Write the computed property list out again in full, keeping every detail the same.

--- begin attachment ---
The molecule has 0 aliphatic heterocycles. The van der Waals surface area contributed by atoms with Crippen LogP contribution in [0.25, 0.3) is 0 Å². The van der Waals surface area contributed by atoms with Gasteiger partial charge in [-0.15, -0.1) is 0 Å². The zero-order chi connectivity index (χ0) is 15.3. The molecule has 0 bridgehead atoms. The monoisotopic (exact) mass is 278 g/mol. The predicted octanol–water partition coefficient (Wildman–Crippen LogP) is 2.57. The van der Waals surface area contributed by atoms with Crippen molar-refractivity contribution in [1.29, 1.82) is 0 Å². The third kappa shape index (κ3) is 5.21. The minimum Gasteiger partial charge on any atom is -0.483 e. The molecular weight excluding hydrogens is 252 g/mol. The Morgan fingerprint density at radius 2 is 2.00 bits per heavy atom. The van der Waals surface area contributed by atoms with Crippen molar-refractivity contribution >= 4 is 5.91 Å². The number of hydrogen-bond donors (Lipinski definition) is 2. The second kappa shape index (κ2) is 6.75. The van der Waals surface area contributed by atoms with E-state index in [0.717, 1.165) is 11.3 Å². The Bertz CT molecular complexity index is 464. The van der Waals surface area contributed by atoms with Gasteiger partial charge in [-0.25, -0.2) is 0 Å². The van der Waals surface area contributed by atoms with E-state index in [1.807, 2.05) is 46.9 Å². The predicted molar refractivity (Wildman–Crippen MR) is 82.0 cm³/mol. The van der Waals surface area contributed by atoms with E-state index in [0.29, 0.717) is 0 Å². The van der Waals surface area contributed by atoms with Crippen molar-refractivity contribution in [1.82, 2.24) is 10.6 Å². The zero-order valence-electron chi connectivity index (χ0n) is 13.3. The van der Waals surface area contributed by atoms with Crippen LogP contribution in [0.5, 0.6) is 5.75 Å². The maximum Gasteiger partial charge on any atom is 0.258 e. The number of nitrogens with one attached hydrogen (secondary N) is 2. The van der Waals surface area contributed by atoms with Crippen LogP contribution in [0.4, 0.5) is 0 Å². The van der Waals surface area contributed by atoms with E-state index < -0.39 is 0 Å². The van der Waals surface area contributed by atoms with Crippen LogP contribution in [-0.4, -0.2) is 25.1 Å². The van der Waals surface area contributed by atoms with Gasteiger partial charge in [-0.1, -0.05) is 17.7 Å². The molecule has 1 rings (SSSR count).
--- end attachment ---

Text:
The molecule has 0 aliphatic heterocycles. The van der Waals surface area contributed by atoms with Crippen LogP contribution in [0.25, 0.3) is 0 Å². The van der Waals surface area contributed by atoms with Gasteiger partial charge in [-0.15, -0.1) is 0 Å². The zero-order chi connectivity index (χ0) is 15.3. The molecule has 0 bridgehead atoms. The monoisotopic (exact) mass is 278 g/mol. The predicted octanol–water partition coefficient (Wildman–Crippen LogP) is 2.57. The van der Waals surface area contributed by atoms with Crippen molar-refractivity contribution in [1.29, 1.82) is 0 Å². The third kappa shape index (κ3) is 5.21. The minimum Gasteiger partial charge on any atom is -0.483 e. The molecular weight excluding hydrogens is 252 g/mol. The Morgan fingerprint density at radius 2 is 2.00 bits per heavy atom. The van der Waals surface area contributed by atoms with Crippen molar-refractivity contribution >= 4 is 5.91 Å². The number of hydrogen-bond donors (Lipinski definition) is 2. The second kappa shape index (κ2) is 6.75. The van der Waals surface area contributed by atoms with E-state index in [0.717, 1.165) is 11.3 Å². The Bertz CT molecular complexity index is 464. The van der Waals surface area contributed by atoms with Gasteiger partial charge in [-0.25, -0.2) is 0 Å². The van der Waals surface area contributed by atoms with E-state index in [1.807, 2.05) is 46.9 Å². The predicted molar refractivity (Wildman–Crippen MR) is 82.0 cm³/mol. The van der Waals surface area contributed by atoms with E-state index in [0.29, 0.717) is 0 Å². The van der Waals surface area contributed by atoms with Crippen molar-refractivity contribution in [1.82, 2.24) is 10.6 Å². The zero-order valence-electron chi connectivity index (χ0n) is 13.3. The van der Waals surface area contributed by atoms with Crippen LogP contribution in [0.5, 0.6) is 5.75 Å². The maximum Gasteiger partial charge on any atom is 0.258 e. The number of nitrogens with one attached hydrogen (secondary N) is 2. The van der Waals surface area contributed by atoms with Crippen LogP contribution in [0.4, 0.5) is 0 Å². The van der Waals surface area contributed by atoms with E-state index < -0.39 is 0 Å². The van der Waals surface area contributed by atoms with Crippen LogP contribution in [-0.4, -0.2) is 25.1 Å². The van der Waals surface area contributed by atoms with Gasteiger partial charge in [-0.1, -0.05) is 17.7 Å². The molecule has 1 rings (SSSR count).